The cost of delivering financial advice has increased dramatically over the past 10 years largely owed to scandals and the belief of politicians that increased regulation will lead to better outcomes, Mike Taylor finds.
No one should doubt the significance of last month’s Federal Court decision imposing a civil penalty of $1 million against Melbourne-based financial advice firm, NSG Services Pty Ltd for breaching its obligations under Future of Financial Advice (FOFA) laws.
If the intention was to send a clear message to the planning industry, which it clearly was, then the scale of the fine was certainly an attention-grabber and what needs to be understood is that the Australian Securities and Investments Commission (ASIC) has an agenda to pursue further such changes.
The ASIC deputy chairman, Peter Kell made clear the regulator’s intentions when he said the Federal Court decision made clear the serious consequences for financial services licensees in failing to comply with their FOFA obligations.
“ASIC will continue to pursue licensees who fail to do so,” he said.
The regulator’s intentions were further driven home by its release a day later of its business plans covering the next four years in which it outlined the pursuit of FOFA breaches as part of its ongoing work program.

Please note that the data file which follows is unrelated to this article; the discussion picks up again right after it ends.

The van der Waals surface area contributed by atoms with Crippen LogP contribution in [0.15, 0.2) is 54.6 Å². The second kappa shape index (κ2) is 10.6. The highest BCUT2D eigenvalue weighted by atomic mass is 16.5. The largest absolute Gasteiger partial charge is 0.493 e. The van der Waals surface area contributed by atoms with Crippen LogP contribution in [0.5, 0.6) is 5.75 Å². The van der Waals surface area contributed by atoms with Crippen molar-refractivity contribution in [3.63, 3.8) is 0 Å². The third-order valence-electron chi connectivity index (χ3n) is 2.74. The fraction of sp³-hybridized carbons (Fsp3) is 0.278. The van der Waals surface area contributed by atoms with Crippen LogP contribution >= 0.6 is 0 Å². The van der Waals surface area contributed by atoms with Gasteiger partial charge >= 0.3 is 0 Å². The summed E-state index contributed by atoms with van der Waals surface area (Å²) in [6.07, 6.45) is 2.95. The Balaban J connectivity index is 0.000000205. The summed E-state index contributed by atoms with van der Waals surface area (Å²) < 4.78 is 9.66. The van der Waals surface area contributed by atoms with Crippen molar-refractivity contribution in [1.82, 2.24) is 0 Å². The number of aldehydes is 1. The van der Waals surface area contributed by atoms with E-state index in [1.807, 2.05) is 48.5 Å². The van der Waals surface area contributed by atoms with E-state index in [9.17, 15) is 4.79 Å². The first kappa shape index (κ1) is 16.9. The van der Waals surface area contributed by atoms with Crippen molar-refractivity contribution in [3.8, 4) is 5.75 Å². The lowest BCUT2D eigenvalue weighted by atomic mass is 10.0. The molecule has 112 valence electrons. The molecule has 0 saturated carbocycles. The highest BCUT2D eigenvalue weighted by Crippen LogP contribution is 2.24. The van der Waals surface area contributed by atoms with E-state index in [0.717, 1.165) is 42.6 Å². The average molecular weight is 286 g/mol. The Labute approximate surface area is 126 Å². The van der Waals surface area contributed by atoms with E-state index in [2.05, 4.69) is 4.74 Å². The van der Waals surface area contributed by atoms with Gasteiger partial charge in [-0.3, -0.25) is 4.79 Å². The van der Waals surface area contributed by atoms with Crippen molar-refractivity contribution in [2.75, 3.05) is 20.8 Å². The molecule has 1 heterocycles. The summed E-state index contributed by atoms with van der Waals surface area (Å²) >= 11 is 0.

It is against this background that both dealer groups and self-licensed planners need to take a long hard look at the regulatory structures which have evolved over the past half-decade, the manner in which they are being utilised by ASIC and the changes which are yet to come such as product intervention powers.
The bottom line is that, the new industry funding arrangements aside, it is becoming both more challenging and more expensive to operate a financial planning business and these challenges and costs are emerging at the same time as planners continue to adjust to FOFA-compliant remuneration structures and as life/risk advisers seek to adjust to the new Life Insurance Framework (LIF) remuneration regime.
On top of this must be added the reality of the new education and professionalism requirements being overseen by the Financial Adviser Standards and Ethics Authority (FASEA) and the regime which will surround the Australian Financial Complaints Authority (AFCA).
While it is too early to calculate how much cost the various changes have added to the financial planning industry, it seems entirely probable that it equates to as much as 20 per cent a year, at least some of which will need to be absorbed and much of which will need to be passed through to consumers.
The critics of the FOFA changes always argued that they would only serve to make obtaining financial advice more expensive. They have been proved only partly right. Much of the increased cost now attaching to financial advice is attributable to the changes which have occurred post-FOFA.
When the Treasurer, Scott Morrison, last month addressed a Financial Services Council (FSC) breakfast in Sydney he suggested the Government’s initiatives were aimed at protecting the best interests of consumers but he was clearly not referring to the underlying cost of advice.
The cost structures underpinning the delivery of financial advice have changed, and there is no turning back.